Andrew, basically what I was looking for was something to move the branch push pul set back and forth between a siding in the storage yard and the bay platform, the branch train could shuttle between the 2 independent of the main line, but, I also wanted to be able to hold the push pull in the bay while I run the pick up goods along the branch.

 

Ian

 

Lowest cost/hassle give the above requirements:

 

Lenz Silver/Gold decoder in push-pull and Asymmetric braking (5/6 diodes per brake zone, or one Lenz BM1 module per zone. The BM1 is expensive considering its just dozen diodes at around £10), plus two on/off switches to disconnect the brake zones. One brake zone is in the bay (and possibly just approaching), the other in the siding in the fiddle yard. Requires cutting one rail in each brake zone so that the braking circuit can be connected to that rail.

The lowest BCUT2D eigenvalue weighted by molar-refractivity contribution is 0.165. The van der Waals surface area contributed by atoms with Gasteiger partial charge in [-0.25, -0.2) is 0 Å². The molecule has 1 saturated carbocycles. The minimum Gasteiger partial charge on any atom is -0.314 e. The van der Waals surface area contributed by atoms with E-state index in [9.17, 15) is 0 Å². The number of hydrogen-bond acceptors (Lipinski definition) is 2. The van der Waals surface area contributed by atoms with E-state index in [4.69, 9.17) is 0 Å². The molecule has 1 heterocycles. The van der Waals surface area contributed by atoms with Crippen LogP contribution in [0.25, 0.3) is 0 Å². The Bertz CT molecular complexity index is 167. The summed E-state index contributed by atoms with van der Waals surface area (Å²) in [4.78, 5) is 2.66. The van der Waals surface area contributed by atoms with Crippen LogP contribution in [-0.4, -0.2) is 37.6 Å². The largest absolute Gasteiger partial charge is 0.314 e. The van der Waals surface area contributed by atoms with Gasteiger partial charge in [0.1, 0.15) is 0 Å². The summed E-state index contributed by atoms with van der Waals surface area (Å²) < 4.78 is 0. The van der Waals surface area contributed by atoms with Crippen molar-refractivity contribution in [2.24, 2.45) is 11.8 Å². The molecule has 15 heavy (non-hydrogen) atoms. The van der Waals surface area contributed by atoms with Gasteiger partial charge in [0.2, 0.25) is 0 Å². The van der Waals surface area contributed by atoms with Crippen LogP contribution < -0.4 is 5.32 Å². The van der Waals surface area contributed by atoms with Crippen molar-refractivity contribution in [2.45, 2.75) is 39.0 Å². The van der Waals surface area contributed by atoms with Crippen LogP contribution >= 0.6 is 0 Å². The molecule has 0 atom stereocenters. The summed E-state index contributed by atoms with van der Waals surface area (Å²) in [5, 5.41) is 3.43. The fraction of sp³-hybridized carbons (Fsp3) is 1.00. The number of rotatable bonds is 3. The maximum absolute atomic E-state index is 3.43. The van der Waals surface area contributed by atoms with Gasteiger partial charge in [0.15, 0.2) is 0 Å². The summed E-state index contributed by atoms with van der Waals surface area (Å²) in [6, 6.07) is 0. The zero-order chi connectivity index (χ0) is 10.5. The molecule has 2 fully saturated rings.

Program Lenz Silver/Gold decoder for shuttle running, the stop time in the station, and reasonable acceleration/decelleration rates (these are a few CV changes in the Lenz manuals). Don't bother setting "constant braking distance" described in the Lenz manual.

 

 

To run, set switches to automatic, call up push-pull on handset and drive it at a modest speed along the branch. Then just leave it running at that speed and call up another loco to run. The push-pull will run back and forth along the branch, stopping for the time programmed in CV's at each end.

To stop automatic running, call up the DMU on the handset, set speed to stop. Set switches to "manual" if you want to manually drive the push-pull, leave them in automatic if you plan to resume in automatic.